This could be your story one day, unless medical research makes significant strides
In the 116 years since Dr. Aloysius Alzheimer discovered the disease that bears his name, not much has changed. The research path has been vexing, while the need for progress has become urgent — especially as people live longer.
Among people who make it to age 85, some 50 percent will have Alzheimer’s, which afflicts slightly more women than men. Consequently, most everyone knows someone who is suffering or has died from the disease.
Late last year, U.S. research on Alzheimer’s received a significant boost in funding. And recently — aided by new tools — scientists, doctors, and engineers around the world have been making fascinating inroads, including at the Georgia Institute of Technology, which collaborates with Emory University’s highly regarded Alzheimer’s research center.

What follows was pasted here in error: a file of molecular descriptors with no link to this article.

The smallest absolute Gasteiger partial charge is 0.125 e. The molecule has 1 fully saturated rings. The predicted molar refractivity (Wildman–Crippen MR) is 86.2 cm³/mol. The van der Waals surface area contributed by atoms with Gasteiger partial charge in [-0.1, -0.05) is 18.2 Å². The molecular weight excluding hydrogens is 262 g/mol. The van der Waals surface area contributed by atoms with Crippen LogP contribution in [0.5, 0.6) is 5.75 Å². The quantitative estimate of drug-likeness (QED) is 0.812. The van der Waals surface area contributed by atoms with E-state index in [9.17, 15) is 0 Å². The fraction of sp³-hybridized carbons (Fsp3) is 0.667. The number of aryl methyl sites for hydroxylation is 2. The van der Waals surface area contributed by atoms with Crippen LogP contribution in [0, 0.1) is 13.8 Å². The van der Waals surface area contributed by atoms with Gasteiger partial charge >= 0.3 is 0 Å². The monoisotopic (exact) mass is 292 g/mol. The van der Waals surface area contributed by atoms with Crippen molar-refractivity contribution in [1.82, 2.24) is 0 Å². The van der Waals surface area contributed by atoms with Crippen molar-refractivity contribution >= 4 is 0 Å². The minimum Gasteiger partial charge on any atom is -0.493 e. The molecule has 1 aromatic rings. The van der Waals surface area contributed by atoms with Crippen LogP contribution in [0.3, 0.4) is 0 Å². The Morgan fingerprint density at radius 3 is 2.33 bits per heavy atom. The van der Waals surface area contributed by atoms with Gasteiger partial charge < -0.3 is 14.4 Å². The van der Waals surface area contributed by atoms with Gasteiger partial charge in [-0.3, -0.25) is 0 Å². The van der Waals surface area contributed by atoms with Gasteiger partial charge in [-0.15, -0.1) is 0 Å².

Some of their insights include: Alzheimer’s may work much like mad cow disease. It also may have aspects of inflammatory disease. And a special light has caused immune cells in the brains of mice to clean up bad proteins that are a hallmark of Alzheimer’s.